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Mental Health

Got the Seasonal Blues? You’re Not Alone!


Pre and post holiday winter weather and lack of sunlight can acerbate an existing underlying condition and that's completely normal. 

During the holidays, we are symbols of joys of the season.  Colored lights, the music of the season, get-togethers with co-workers, family, friends.  

As a mental health professional, I can describe the overlying theme of the holidays with one word: expectations.  Expectations around giving, receiving, participating, hosting. And the biggest expectation of all. The expectation of being happy. 

When Things Aren’t Perfect

But the holiday season can be anything but happy. Family issues can pop up that cast a shadow over the festivities. Memories of holidays past, and people you shared them with who are no longer in your life, can be painful.  All those events you are obligated to attend can be exhausting. On the other hand, not having any plans, or at least not having the plans you would hope for, can make the holidays a time to get through and get past.

Living with HIV can also add some blueness to your holidays. LIke those times when you might find yourself think about past holidays when you weren’t living with an HIV diagnosis, or maybe some concerns about how HIV will impact your life in the future. After all, it is the end of the year and the beginning of a new one. 

So if you’re feeling the joy of the season, that’s great. And if you’re feeling the holiday blues, you’re sure not alone. 

Not feeling the holidays? Here are some ideas for coping with the holiday blues: 

Set limits. If you’re feeling overwhelmed by obligations, take a step back and consider where you want to place your energy and where you don’t. That might mean saying no to attending an event or get-together. Or buying food to bring instead of cooking. Maybe putting in an appearance and then retreating to the sanctuary of your home. Honor your own limits. No need to ice your holiday cake with guilt.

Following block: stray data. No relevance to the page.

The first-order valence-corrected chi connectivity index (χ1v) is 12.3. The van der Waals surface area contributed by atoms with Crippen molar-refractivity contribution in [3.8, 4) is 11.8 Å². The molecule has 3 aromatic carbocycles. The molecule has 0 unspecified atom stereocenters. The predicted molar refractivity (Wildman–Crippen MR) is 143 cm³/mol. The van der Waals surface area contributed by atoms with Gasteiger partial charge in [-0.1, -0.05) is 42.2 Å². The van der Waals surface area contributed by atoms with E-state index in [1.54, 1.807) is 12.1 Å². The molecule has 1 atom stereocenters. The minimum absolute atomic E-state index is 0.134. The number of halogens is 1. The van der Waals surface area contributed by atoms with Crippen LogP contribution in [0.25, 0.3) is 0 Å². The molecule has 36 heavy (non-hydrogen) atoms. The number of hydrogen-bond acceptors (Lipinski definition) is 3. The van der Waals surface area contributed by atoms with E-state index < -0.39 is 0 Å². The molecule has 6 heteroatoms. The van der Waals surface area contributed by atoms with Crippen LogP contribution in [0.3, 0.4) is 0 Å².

Do something that’s just for you. What’s special for you about the holiday season? Anything you especially enjoying doing this time of the year? While you’re being a good sport and participating in the activities that are important to family and friends, make some time to squeeze in something that has personal meaning. A favorite holiday movie, a walk or a drive to look at the decorations.     

Spend time with the people who are important to you. If you’re being pulled in all kinds of directions over the holidays, you may find it difficult to arrange time to see everybody on your list. As a result, you may not quite get around to connecting with a high school classmate, a former co-worker, an elderly aunt who can’t come to family events. Don’t neglect to make time to experience the joy of being with people who have played an important role in your life. 

Make your own wellness a priority. All that holiday eating, drinking, and sitting can have a negative impact on your emotional health. So back to setting limits. Before you attend an event, decide what you need to eat or drink, and what you need to avoid to feel at your best. And make sure you’re getting some active movement in every day. You’ll feel better physically and emotionally, and you’ll feel better about yourself.    

Expectations. Sure, that’s a watchword for the holidays. Here’s another one: balance. Yes, this is a time to give. But keep your own needs and priorities at the front of your mind during the days ahead. Embrace what makes you joyful, and you’ll make everybody around you that much more joyful as well. Happiness is a boomerang.    

Now, what about you? How are the holidays going for you? 





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Gary McClain